A young tech chief executive I know talks about the importance of the three Ps being integral to a city’s startup environment – product, people and place. So it you want your tech companies to scale, you need a winning product, the best people you can bring together and the right place to scale it all from.
In Edinburgh, increasingly the stars are aligning in a way that suggests the city is on its way to becoming a bona fide tech hub right up there with some of the best. OK, we’re never going to be Silicon Valley but no other city could realistically aim to emulate the standard bearer for all things tech so we shouldn’t feel too put out. What’s more realistic is to go up against the Berlins, Stockholms and Amsterdams of the startup world – and given their northern European proximity, on the face of it that’s a helluva enough competition to deal with without trying to hold a candle up to the golden bear of northern California.
The good news is that great tech cities can co-exist across Europe, not least because they evolve individual characteristics that mark them out from other metropolises meaning they are not competing square on with one another – thankfully Europe’s startup centres do not resemble ancient Greece’s network of warring city states.
As Europe’s premier financial centre, it’s no surprise that London has become pre-eminent in Fintech and Amsterdam has a growing reputation for hi-tech hardware. Amsterdam is an interesting one as they seem to be getting a lot of things right at the moment, backed by favourable tax and visa systems that have convinced tech wunderkinds Uber and Netflix to relocate their European headquarters there.
While Booking.com and TomTom were the trailblazers for the startup scene in the Netherlands, most observers credit a business gathering that first took place in Amsterdam in 2006 as a watershed moment for the city’s startup credentials. In that year, leading international tech news outlet The Next Web chose to stage its first European conference in Amsterdam. It was a Dutch masterstroke, putting an international spotlight on north Holland that has only intensified since.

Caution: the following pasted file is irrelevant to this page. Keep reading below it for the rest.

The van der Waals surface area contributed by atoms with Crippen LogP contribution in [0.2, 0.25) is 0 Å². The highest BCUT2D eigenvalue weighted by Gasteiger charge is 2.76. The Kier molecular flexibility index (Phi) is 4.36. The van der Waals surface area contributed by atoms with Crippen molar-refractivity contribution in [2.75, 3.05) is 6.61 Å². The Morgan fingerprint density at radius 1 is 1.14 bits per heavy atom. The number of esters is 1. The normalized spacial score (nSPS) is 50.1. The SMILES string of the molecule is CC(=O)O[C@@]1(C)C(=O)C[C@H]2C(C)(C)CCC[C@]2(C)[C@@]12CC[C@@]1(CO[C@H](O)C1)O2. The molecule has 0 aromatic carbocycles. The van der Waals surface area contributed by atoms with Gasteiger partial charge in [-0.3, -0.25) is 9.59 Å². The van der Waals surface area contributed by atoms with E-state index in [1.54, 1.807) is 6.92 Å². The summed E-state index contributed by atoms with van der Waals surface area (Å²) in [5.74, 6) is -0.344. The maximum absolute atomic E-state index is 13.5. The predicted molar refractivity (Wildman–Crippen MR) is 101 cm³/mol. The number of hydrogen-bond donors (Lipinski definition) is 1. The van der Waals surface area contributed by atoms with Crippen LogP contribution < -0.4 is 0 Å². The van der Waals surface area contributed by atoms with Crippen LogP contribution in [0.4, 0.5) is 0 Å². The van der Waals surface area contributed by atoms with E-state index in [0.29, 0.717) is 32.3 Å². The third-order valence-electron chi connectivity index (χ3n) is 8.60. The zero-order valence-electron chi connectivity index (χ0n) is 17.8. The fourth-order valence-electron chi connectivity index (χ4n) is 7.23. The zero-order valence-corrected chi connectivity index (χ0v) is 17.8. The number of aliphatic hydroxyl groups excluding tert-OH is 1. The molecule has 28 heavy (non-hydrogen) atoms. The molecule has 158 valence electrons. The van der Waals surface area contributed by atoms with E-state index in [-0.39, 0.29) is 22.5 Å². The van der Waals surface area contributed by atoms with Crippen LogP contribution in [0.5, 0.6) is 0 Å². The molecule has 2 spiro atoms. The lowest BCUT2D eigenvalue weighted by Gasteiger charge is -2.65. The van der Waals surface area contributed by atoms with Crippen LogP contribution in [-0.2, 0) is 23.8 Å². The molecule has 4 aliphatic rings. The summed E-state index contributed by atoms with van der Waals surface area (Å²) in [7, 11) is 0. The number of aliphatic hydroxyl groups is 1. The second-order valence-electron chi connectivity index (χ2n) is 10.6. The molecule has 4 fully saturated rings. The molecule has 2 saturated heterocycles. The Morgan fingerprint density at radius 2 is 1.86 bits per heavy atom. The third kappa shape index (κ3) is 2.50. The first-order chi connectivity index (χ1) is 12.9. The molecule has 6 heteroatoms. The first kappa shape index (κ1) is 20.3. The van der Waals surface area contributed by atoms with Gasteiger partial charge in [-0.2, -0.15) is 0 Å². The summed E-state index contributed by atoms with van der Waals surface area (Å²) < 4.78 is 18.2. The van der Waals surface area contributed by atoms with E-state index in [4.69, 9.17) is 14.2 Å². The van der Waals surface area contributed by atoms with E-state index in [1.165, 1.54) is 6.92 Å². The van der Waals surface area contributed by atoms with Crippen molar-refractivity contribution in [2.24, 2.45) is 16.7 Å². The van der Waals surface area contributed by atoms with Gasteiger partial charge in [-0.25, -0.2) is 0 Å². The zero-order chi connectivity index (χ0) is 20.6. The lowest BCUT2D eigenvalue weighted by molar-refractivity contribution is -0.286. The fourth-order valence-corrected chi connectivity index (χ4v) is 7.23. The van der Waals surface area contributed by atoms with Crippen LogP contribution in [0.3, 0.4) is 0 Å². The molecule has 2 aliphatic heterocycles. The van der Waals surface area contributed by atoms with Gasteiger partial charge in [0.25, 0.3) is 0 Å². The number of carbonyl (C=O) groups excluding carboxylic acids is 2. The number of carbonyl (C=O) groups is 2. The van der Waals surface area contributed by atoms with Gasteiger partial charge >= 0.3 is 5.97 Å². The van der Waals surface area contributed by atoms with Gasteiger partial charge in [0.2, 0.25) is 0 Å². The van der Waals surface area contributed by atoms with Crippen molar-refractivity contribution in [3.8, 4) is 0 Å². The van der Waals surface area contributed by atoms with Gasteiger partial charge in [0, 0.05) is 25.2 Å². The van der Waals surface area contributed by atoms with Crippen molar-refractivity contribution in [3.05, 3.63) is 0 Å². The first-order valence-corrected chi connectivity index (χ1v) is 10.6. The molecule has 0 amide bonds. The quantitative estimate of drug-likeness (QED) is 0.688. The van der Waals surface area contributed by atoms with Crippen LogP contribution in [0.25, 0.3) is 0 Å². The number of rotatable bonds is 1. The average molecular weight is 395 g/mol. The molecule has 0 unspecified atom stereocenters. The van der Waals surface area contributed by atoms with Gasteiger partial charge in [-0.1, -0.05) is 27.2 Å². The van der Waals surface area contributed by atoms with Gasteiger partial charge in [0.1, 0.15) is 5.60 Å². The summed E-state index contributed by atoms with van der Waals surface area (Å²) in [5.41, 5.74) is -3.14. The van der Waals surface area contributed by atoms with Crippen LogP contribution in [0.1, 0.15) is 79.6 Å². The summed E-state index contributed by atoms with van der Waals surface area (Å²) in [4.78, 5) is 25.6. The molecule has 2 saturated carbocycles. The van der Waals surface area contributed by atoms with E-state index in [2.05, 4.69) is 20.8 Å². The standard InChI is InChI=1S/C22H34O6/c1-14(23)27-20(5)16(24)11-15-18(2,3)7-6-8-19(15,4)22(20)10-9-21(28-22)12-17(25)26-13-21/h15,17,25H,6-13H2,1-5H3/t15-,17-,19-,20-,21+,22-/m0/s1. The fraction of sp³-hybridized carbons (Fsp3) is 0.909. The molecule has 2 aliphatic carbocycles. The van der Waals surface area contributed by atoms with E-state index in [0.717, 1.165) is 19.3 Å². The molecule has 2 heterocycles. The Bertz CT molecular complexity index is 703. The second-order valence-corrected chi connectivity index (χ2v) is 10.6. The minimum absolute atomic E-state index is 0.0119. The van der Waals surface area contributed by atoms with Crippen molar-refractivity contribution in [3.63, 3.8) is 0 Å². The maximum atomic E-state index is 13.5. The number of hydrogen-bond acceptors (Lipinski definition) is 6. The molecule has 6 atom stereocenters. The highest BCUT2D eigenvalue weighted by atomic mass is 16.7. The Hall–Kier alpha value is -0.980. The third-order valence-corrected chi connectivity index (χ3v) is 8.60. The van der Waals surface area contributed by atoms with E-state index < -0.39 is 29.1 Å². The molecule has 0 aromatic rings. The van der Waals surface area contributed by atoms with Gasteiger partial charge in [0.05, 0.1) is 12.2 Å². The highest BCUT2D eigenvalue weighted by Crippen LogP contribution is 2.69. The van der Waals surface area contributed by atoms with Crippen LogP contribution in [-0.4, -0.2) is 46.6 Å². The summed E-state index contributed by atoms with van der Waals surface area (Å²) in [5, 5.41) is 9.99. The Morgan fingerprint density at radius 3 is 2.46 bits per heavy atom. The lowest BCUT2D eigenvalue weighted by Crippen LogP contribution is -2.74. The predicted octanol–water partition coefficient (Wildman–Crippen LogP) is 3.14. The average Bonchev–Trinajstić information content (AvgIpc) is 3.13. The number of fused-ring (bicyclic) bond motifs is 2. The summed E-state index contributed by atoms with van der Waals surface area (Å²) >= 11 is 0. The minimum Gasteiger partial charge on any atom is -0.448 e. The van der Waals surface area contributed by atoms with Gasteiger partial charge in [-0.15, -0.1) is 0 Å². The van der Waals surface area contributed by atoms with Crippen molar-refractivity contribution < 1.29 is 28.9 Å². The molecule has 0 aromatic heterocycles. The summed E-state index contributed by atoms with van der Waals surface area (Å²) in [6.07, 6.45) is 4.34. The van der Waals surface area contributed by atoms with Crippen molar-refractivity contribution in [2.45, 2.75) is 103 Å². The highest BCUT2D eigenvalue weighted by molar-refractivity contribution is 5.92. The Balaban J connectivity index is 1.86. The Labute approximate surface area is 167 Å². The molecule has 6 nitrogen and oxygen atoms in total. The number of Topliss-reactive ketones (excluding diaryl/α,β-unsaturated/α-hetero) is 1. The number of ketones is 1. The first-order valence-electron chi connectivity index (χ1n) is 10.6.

I’ve been lucky enough to be on its fringes a couple of times and am willing and agreeable to recounting most of the stories. What is reportable is that many of the world’s leading tech minds get a nasty, niggling feeling if they haven’t booked their early bird tickets, flights and hotel reservations in good time.
Returning to the Athens of the North, we have our very own tech festival beginning to make its name on the international stage. The Turing Festival, named after the father of computing Alan Turing and founded by CodeBase chief Jamie Coleman, takes place on the second last weekend of August and holds the promise of being the kind of event that can help put the spotlight on our own burgeoning tech ecosystem. Google, Facebook and Apple are some of the names that have made Turing a fixture in the corporate diary over the past few years, with Apple’s co-founder Steve Wozniak’s talk at a packed Playhouse a personal favourite moment of mine.
Turing 2015 sees Scotland’s most famous startup sons and daughters, Skyscanner and FanDuel, headline proceedings. In Gareth Williams and Lesley Eccles, Scottish tech will be putting its best foot forward for the international tech world to see. It’s important founders put something back into the local tech scene, but it’s difficult too when they have the pressures of captaining their own enterprises back at company HQ. Sharing a cab with Silicon Valley veteran Heidi Roizen during Informatics Ventures’ EIE15 investor showcase in May, Roizen offered her most important tip to tech ecosystem success – successful founders must give back, not just by being great adverts for their home tech hub but by rolling their sleeves up and helping the next generation of founders.